The Mass Tort Defense Blog reported recently that the North Carolina federal district court overseeing the MDL concerning panacryl sutures declined last week to certify a proposed national class action in In re Panacryl Sutures Products Liability Cases, 2009 WL 3874347 (E.D.N.C. 11/13/09). The decision is a significant one for pharmaceutical and medical device MDL practitioners because the court's reasoning in denying class certification is broadly applicable to other medical device products. It is increasingly rare for plaintiffs to obtain class certification in medical device litigation and this case is no exception. Panacryl Sutures are synthetic, braided, absorbable surgical sutures, designed to remain in a patient's body for 24-36 months after surgery to provide wound support. Various plaintiffs alleged that Panacryl Sutures were defective in that they allegedly caused a high rate of foreign body reactions when used as directed. Plaintiffs further alleged that the defendants failed to provide adequate warning of the dangers associated with the devices. Plaintiffs eventually filed a motion to certify a National Class Action. The Panacryl sutures were the subject of a 2006 recall by FDA.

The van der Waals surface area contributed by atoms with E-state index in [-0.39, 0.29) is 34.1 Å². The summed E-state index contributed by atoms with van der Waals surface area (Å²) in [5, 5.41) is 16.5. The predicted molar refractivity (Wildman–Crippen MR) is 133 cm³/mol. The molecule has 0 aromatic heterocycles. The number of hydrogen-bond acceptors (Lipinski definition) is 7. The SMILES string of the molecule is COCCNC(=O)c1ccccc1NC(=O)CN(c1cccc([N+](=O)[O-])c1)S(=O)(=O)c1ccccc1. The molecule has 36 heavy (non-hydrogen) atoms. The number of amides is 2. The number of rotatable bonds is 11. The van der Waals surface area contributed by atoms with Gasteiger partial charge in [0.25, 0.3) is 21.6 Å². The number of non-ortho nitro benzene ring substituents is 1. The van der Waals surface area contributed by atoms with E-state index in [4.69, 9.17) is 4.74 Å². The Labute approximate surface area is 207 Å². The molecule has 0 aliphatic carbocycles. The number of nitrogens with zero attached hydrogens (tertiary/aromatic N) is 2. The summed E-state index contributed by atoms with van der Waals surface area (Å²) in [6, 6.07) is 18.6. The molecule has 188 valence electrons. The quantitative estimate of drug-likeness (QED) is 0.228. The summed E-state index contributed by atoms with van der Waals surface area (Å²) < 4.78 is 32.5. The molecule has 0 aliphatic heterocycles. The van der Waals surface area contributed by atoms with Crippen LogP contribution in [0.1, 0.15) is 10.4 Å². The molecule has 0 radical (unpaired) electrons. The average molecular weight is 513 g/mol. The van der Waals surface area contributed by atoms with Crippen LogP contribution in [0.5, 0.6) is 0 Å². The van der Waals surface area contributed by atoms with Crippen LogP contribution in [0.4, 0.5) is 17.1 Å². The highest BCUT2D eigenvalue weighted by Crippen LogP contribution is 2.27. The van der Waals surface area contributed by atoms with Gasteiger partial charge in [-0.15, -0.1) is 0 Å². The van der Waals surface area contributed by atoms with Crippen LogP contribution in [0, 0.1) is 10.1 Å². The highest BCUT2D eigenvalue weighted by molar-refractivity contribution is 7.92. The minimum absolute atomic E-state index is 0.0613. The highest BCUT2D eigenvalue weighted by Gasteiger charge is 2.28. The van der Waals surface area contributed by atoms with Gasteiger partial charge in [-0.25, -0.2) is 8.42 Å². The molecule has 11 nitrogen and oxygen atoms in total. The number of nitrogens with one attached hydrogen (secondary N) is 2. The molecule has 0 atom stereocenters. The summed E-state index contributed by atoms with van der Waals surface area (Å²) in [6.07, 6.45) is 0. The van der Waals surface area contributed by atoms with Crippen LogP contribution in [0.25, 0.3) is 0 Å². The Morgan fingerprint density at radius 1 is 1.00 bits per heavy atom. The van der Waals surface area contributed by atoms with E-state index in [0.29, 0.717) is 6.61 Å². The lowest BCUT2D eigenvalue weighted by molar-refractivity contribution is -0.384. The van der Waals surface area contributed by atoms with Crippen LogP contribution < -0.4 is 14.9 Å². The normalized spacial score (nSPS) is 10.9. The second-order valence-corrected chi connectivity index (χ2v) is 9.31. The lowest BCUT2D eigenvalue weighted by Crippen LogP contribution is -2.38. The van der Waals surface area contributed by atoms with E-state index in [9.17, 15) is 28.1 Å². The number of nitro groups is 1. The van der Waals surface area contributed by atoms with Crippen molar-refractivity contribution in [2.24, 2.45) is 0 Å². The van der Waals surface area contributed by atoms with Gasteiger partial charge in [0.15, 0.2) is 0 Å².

In his blog post, Dechert's Sean P Wajert, discusses the various rationale underlying the court's decision not to certify a national class. In evaluating the requirements under Rule 23(a) and Rule 23(b), the court considered the impact that the laws of the various states where plaintiffs reside would have on the proposed class. Considering Rule 23(a)(3)'s "typicality" requirement, the court found that the plaintiffs had not considered the varying substantive laws governing every class member. Considering to Rule 23(b), the court found that in class actions governed by the laws of several states, variations in state law often overwhelmed common issues. The court held that the plaintiffs would have to demonstrate by "extensive analysis" that the laws of interested jurisdictions did not pose "insuperable obstacles" to class certification. As Mr. Wajert points out, courts have generally found that common questions of fact do not predominate in medical device products cases. In the Panacryl Sutures litigation, the sutures were used in a variety of surgical procedures, which required different techniques and skill sets on the part of the surgeon and presented different risks of post-operative complications. Thus, it is not likely that any class would have been certified due to a lack of predominance of common issues, let alone a national class. For a further discussion of the policy and legal considerations that warrant denial of class actions in pharmaceutical and medical device litigation, take a look at the enthusiastic discussion of the decision in the Drug and Device Law Blog authored by Jim Beck and Dechert and Mark Herrmann at Jones Day.